Day 75– Panama Canal Transit – August 4th, 2015 (The Approach and Incline Up Gatun Locks)

Having been through the Panama Canal more than 20 times, you would think I would be bored, but no. I’m usually the first one out on deck and at the other end the last one to leave. This is an engineering marvel and is a spectacular sight, when provided the opportunity to see the Canal in action. This post will cover the arrival and transit up the 3-stage Gatun Locks, which raises the ship 85’ from sea level to the man-made Gatun Lake.

The previous day we were advised the pilot was due aboard between 05:15 and 05:30 and knowing they board just outside the breakwater, I planned to be on deck by 05:00. Still pitch black, I arrived on the forward observation section of Deck #11 shortly before 05:00, but we were still a considerable distance from the breakwater. We navigated through the hoards of ships at anchor towards the breakwater and lined up for our approach into the Canal entrance. Then we stopped, holding the position in the photograph below.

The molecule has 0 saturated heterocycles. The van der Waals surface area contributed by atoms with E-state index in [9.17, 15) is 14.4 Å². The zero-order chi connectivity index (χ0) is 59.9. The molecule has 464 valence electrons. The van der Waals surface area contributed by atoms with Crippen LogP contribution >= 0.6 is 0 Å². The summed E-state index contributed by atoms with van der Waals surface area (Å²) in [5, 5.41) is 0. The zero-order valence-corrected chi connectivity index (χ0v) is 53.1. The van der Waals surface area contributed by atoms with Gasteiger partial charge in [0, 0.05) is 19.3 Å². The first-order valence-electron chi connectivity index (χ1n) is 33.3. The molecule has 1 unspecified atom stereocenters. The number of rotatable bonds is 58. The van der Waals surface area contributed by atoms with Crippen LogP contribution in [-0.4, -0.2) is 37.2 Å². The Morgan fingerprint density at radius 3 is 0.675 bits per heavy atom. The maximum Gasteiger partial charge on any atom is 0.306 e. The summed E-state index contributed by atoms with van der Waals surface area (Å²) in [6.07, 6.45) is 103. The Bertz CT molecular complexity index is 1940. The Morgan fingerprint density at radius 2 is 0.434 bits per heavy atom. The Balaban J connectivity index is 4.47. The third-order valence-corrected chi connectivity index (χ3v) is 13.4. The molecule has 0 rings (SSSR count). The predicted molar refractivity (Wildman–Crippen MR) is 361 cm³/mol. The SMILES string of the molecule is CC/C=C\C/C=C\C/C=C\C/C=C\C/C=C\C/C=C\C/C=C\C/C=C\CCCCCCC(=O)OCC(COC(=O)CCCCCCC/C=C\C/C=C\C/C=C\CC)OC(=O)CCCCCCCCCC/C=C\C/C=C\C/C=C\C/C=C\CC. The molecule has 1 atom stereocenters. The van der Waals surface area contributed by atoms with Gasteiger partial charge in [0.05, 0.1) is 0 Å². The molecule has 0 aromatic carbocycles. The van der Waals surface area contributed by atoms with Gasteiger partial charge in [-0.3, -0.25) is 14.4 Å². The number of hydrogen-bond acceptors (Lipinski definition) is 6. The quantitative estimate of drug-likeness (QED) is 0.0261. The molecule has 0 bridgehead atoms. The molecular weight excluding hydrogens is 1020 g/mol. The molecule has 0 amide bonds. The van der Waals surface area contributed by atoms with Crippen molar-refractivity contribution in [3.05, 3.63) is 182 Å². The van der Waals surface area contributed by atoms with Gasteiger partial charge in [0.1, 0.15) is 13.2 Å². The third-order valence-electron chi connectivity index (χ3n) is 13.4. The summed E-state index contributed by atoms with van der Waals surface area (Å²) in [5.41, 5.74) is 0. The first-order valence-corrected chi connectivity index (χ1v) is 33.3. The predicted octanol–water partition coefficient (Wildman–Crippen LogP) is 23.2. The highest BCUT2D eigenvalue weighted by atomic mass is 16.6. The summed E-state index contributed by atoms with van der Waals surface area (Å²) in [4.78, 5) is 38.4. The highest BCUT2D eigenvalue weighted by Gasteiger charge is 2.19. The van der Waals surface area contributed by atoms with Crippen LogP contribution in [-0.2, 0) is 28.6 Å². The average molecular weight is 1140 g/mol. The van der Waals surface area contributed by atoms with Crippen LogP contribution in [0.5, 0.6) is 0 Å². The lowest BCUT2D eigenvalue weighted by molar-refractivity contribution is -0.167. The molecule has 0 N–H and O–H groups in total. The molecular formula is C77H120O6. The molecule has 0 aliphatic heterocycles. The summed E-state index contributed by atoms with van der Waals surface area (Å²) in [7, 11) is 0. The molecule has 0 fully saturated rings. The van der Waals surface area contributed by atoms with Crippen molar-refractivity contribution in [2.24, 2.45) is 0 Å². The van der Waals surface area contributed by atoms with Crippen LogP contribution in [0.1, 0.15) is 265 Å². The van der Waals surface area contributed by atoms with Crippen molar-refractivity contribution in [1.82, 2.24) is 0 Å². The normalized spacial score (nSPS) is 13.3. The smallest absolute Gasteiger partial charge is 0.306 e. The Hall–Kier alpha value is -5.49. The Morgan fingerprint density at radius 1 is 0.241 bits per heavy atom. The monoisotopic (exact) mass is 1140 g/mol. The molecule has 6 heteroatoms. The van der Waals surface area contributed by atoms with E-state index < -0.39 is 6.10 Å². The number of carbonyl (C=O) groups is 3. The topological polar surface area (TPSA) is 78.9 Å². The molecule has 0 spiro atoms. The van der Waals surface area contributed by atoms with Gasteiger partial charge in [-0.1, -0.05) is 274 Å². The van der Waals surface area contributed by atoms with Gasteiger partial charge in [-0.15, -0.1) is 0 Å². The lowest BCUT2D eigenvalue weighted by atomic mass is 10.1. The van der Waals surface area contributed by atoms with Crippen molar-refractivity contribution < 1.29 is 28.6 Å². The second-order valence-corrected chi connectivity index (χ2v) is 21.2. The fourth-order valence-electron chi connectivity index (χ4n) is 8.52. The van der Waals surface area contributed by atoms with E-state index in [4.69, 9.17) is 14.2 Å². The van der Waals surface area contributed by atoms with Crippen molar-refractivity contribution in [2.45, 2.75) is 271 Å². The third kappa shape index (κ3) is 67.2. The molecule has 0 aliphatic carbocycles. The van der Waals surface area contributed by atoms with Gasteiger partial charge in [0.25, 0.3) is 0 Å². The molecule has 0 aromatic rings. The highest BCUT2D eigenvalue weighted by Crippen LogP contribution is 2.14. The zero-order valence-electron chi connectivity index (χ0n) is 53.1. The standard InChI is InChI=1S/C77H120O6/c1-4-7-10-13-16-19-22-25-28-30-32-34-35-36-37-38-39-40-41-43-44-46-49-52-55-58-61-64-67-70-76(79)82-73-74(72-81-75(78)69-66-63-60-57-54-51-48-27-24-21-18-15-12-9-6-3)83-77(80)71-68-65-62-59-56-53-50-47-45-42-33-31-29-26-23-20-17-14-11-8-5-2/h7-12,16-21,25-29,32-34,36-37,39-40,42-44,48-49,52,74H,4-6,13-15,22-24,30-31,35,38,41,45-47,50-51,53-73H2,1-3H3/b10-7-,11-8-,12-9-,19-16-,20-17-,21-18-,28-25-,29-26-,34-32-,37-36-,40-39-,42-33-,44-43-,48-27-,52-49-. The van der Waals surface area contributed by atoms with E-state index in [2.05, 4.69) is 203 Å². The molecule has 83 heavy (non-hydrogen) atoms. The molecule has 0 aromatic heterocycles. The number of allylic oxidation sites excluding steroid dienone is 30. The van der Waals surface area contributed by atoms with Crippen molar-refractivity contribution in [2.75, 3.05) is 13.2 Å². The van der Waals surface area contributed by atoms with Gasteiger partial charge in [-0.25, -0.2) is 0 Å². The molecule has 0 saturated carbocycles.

Approaching Cristobal breakwater

Our holding position off the breakwater awaiting arrival of the pilot.

Shortly after 06:00 we received the first announcement, the Canal Authorities delayed the transit, with pilot now due at 06:45 and arrival at Gatun Locks about 07:30. With almost an hour to kill, I just chatted to the chap next to me about cameras and a variety of other subjects. The time passed quickly and then we were off, not exactly racing, but at a sedate pace towards the Canal approaches.

Entering Cristobal breakwater

Approaching the breakwater, taken about an hour after the previous photograph, with much better light. Entering the breakwater we passed Cristobal on the port side then continued down the channel towards the Gatun Locks. A point of interest, as on my very first transit, aboard my first ship, I was standing on a small platform hanging over the ship’s side operating the hand lead line getting the depth of water. Needless to say, the only equipment I operated today was the camera.